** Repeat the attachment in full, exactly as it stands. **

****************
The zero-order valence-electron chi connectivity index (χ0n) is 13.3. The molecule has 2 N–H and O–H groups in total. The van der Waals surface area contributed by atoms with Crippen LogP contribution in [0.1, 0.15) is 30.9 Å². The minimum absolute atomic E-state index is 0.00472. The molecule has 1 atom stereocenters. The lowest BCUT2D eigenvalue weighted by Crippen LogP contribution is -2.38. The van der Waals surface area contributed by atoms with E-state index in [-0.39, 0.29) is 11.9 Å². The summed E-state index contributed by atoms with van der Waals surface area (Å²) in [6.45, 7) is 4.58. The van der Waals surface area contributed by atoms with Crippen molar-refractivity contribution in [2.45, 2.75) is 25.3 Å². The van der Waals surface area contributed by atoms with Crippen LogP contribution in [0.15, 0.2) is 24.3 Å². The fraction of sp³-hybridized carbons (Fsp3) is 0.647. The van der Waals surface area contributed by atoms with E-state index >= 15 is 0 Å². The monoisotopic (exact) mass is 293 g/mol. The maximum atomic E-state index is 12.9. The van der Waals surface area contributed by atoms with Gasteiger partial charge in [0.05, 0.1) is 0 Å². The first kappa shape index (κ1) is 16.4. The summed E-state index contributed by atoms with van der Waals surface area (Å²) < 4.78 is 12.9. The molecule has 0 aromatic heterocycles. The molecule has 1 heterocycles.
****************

The zero-order valence-electron chi connectivity index (χ0n) is 13.3. The molecule has 2 N–H and O–H groups in total. The van der Waals surface area contributed by atoms with Crippen LogP contribution in [0.1, 0.15) is 30.9 Å². The minimum absolute atomic E-state index is 0.00472. The molecule has 1 atom stereocenters. The lowest BCUT2D eigenvalue weighted by Crippen LogP contribution is -2.38. The van der Waals surface area contributed by atoms with E-state index in [-0.39, 0.29) is 11.9 Å². The summed E-state index contributed by atoms with van der Waals surface area (Å²) in [6.45, 7) is 4.58. The van der Waals surface area contributed by atoms with Crippen molar-refractivity contribution in [2.45, 2.75) is 25.3 Å². The van der Waals surface area contributed by atoms with Crippen LogP contribution in [0.15, 0.2) is 24.3 Å². The fraction of sp³-hybridized carbons (Fsp3) is 0.647. The van der Waals surface area contributed by atoms with E-state index >= 15 is 0 Å². The monoisotopic (exact) mass is 293 g/mol. The maximum atomic E-state index is 12.9. The van der Waals surface area contributed by atoms with Gasteiger partial charge in [0.05, 0.1) is 0 Å². The first kappa shape index (κ1) is 16.4. The summed E-state index contributed by atoms with van der Waals surface area (Å²) < 4.78 is 12.9. The molecule has 0 aromatic heterocycles. The molecule has 1 heterocycles.